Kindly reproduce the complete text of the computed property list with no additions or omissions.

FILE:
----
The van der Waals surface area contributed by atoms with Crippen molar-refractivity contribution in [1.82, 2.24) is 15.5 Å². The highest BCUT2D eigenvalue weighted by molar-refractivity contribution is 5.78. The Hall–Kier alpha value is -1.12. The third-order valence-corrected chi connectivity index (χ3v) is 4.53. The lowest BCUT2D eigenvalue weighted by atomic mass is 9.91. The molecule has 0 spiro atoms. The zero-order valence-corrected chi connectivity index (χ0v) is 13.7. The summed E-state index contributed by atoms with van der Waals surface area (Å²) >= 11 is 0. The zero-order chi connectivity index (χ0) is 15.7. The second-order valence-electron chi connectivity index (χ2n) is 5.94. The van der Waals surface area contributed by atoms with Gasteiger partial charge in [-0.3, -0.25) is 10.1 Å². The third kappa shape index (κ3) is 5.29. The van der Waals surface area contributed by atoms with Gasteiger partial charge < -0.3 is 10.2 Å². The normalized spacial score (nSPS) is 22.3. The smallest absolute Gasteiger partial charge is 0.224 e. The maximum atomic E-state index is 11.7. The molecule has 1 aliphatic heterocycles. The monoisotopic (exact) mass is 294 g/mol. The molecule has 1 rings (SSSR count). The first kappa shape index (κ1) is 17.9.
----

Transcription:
The van der Waals surface area contributed by atoms with Crippen molar-refractivity contribution in [1.82, 2.24) is 15.5 Å². The highest BCUT2D eigenvalue weighted by molar-refractivity contribution is 5.78. The Hall–Kier alpha value is -1.12. The third-order valence-corrected chi connectivity index (χ3v) is 4.53. The lowest BCUT2D eigenvalue weighted by atomic mass is 9.91. The molecule has 0 spiro atoms. The zero-order valence-corrected chi connectivity index (χ0v) is 13.7. The summed E-state index contributed by atoms with van der Waals surface area (Å²) >= 11 is 0. The zero-order chi connectivity index (χ0) is 15.7. The second-order valence-electron chi connectivity index (χ2n) is 5.94. The van der Waals surface area contributed by atoms with Gasteiger partial charge in [-0.3, -0.25) is 10.1 Å². The third kappa shape index (κ3) is 5.29. The van der Waals surface area contributed by atoms with Gasteiger partial charge < -0.3 is 10.2 Å². The normalized spacial score (nSPS) is 22.3. The smallest absolute Gasteiger partial charge is 0.224 e. The maximum atomic E-state index is 11.7. The molecule has 1 aliphatic heterocycles. The monoisotopic (exact) mass is 294 g/mol. The molecule has 1 rings (SSSR count). The first kappa shape index (κ1) is 17.9.